A blood test for diagnosing autism is becoming a realistic possibility, but the ethical implications are profound
By David Cox
Originally published May 1, 2014
Here are two excerpts:
One approach is to compare blood samples from autism patients and healthy individuals and search for what is known as a protein fingerprint – a set of protein levels that is consistently and markedly different in people with autism. So far this has been done relatively successfully in Asperger's syndrome, forming the basis of a blood test that can diagnose the disorder with 80% accuracy, and there are hopes this feat can soon be replicated for autism disorder.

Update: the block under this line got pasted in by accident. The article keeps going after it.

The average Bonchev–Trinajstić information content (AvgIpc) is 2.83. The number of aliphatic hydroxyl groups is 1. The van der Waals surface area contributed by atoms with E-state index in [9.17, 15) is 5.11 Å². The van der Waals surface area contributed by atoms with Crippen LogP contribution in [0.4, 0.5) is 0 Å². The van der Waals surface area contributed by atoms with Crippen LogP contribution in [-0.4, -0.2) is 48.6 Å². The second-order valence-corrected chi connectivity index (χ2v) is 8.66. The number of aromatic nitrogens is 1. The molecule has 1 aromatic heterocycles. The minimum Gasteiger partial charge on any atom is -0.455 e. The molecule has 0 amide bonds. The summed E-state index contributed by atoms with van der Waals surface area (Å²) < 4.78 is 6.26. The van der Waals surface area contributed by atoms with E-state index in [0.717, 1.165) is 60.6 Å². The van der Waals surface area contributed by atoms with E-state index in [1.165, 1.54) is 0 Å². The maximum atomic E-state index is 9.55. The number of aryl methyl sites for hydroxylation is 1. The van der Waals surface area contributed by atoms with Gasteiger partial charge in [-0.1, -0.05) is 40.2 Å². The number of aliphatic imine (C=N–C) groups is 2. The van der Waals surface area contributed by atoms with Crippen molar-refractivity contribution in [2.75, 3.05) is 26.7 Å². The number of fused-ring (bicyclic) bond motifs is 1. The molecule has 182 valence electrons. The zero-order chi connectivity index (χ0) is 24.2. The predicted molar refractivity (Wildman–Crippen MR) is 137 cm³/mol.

"The whole ethos behind medicine is to do no harm and if the test is only 80% accurate, it means a proportion of people will be told they have the condition when they don't, so you've raised anxieties unnecessarily. Equally if the test is missing people, then they'll be going away thinking I'm fine when they could be getting support."
Whether measuring protein levels alone should ever be sufficient for a diagnosis is also open to question. Like all neuropsychiatric conditions, autism has varying degrees of severity, meaning some patients require constant care while those with "high-functioning autism" are capable of living independently, adapting to society around them and holding down a job. Right now, such a test would merely pool everyone with autism into the same category. Should we be intervening at all in some cases?
The entire story is here.